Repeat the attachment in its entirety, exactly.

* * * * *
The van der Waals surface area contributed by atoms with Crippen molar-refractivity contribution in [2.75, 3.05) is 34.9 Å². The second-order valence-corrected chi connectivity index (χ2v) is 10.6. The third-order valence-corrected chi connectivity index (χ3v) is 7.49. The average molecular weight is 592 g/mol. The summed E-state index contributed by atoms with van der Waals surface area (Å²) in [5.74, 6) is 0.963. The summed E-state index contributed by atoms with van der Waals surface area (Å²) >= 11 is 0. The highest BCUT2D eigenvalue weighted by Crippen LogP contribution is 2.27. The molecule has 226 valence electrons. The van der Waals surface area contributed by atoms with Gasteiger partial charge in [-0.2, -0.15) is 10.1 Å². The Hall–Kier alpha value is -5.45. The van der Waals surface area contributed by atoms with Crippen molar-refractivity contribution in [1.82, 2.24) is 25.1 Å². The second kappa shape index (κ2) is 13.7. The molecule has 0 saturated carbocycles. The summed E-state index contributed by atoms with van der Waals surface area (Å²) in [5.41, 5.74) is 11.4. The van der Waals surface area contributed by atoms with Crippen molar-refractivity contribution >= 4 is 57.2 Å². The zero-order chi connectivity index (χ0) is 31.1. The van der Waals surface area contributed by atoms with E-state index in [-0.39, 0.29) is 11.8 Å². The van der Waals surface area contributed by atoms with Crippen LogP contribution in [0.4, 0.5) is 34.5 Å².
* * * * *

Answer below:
The van der Waals surface area contributed by atoms with Crippen molar-refractivity contribution in [2.75, 3.05) is 34.9 Å². The second-order valence-corrected chi connectivity index (χ2v) is 10.6. The third-order valence-corrected chi connectivity index (χ3v) is 7.49. The average molecular weight is 592 g/mol. The summed E-state index contributed by atoms with van der Waals surface area (Å²) in [5.74, 6) is 0.963. The summed E-state index contributed by atoms with van der Waals surface area (Å²) >= 11 is 0. The highest BCUT2D eigenvalue weighted by Crippen LogP contribution is 2.27. The molecule has 226 valence electrons. The van der Waals surface area contributed by atoms with Gasteiger partial charge in [-0.2, -0.15) is 10.1 Å². The Hall–Kier alpha value is -5.45. The van der Waals surface area contributed by atoms with Crippen molar-refractivity contribution in [1.82, 2.24) is 25.1 Å². The second kappa shape index (κ2) is 13.7. The molecule has 0 saturated carbocycles. The summed E-state index contributed by atoms with van der Waals surface area (Å²) in [5.41, 5.74) is 11.4. The van der Waals surface area contributed by atoms with Crippen molar-refractivity contribution >= 4 is 57.2 Å². The zero-order chi connectivity index (χ0) is 31.1. The van der Waals surface area contributed by atoms with E-state index in [-0.39, 0.29) is 11.8 Å². The van der Waals surface area contributed by atoms with Crippen LogP contribution in [0.4, 0.5) is 34.5 Å².